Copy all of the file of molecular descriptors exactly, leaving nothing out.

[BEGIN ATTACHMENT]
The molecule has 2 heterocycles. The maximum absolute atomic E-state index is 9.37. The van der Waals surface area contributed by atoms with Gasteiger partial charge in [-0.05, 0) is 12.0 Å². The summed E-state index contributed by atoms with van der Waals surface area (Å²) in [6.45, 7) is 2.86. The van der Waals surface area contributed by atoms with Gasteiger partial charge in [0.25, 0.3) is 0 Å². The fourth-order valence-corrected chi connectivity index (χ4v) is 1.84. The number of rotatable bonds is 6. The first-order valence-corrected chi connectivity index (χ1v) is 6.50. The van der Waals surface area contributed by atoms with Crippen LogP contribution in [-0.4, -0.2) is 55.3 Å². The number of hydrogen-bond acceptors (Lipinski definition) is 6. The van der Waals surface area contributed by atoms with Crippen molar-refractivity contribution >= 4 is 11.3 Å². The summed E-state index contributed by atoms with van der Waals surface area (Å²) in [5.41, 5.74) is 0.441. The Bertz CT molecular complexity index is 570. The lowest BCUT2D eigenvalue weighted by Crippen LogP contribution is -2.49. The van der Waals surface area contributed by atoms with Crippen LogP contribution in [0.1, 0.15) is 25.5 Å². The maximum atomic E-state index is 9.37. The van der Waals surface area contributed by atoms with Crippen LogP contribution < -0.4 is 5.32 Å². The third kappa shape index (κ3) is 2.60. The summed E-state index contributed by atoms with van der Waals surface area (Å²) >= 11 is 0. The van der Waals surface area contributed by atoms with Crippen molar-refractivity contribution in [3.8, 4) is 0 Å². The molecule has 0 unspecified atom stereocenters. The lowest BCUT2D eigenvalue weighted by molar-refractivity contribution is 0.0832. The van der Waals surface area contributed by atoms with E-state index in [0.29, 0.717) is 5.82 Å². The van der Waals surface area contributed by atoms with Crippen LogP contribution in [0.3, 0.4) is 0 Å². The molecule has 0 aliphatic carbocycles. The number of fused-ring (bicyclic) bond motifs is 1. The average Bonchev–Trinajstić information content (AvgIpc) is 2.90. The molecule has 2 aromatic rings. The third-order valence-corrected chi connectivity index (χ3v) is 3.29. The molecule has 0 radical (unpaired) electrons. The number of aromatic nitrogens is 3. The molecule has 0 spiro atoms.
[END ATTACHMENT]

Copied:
The molecule has 2 heterocycles. The maximum absolute atomic E-state index is 9.37. The van der Waals surface area contributed by atoms with Gasteiger partial charge in [-0.05, 0) is 12.0 Å². The summed E-state index contributed by atoms with van der Waals surface area (Å²) in [6.45, 7) is 2.86. The van der Waals surface area contributed by atoms with Gasteiger partial charge in [0.25, 0.3) is 0 Å². The fourth-order valence-corrected chi connectivity index (χ4v) is 1.84. The number of rotatable bonds is 6. The first-order valence-corrected chi connectivity index (χ1v) is 6.50. The van der Waals surface area contributed by atoms with Crippen LogP contribution in [-0.4, -0.2) is 55.3 Å². The number of hydrogen-bond acceptors (Lipinski definition) is 6. The van der Waals surface area contributed by atoms with Crippen molar-refractivity contribution >= 4 is 11.3 Å². The summed E-state index contributed by atoms with van der Waals surface area (Å²) in [5.41, 5.74) is 0.441. The Bertz CT molecular complexity index is 570. The lowest BCUT2D eigenvalue weighted by Crippen LogP contribution is -2.49. The van der Waals surface area contributed by atoms with Crippen LogP contribution in [0.1, 0.15) is 25.5 Å². The maximum atomic E-state index is 9.37. The van der Waals surface area contributed by atoms with Crippen LogP contribution < -0.4 is 5.32 Å². The third kappa shape index (κ3) is 2.60. The summed E-state index contributed by atoms with van der Waals surface area (Å²) >= 11 is 0. The van der Waals surface area contributed by atoms with Crippen molar-refractivity contribution in [3.8, 4) is 0 Å². The molecule has 0 unspecified atom stereocenters. The lowest BCUT2D eigenvalue weighted by molar-refractivity contribution is 0.0832. The van der Waals surface area contributed by atoms with E-state index in [0.29, 0.717) is 5.82 Å². The van der Waals surface area contributed by atoms with Crippen LogP contribution in [0.3, 0.4) is 0 Å². The molecule has 0 aliphatic carbocycles. The number of fused-ring (bicyclic) bond motifs is 1. The average Bonchev–Trinajstić information content (AvgIpc) is 2.90. The molecule has 2 aromatic rings. The third-order valence-corrected chi connectivity index (χ3v) is 3.29. The molecule has 0 radical (unpaired) electrons. The number of aromatic nitrogens is 3. The molecule has 0 spiro atoms.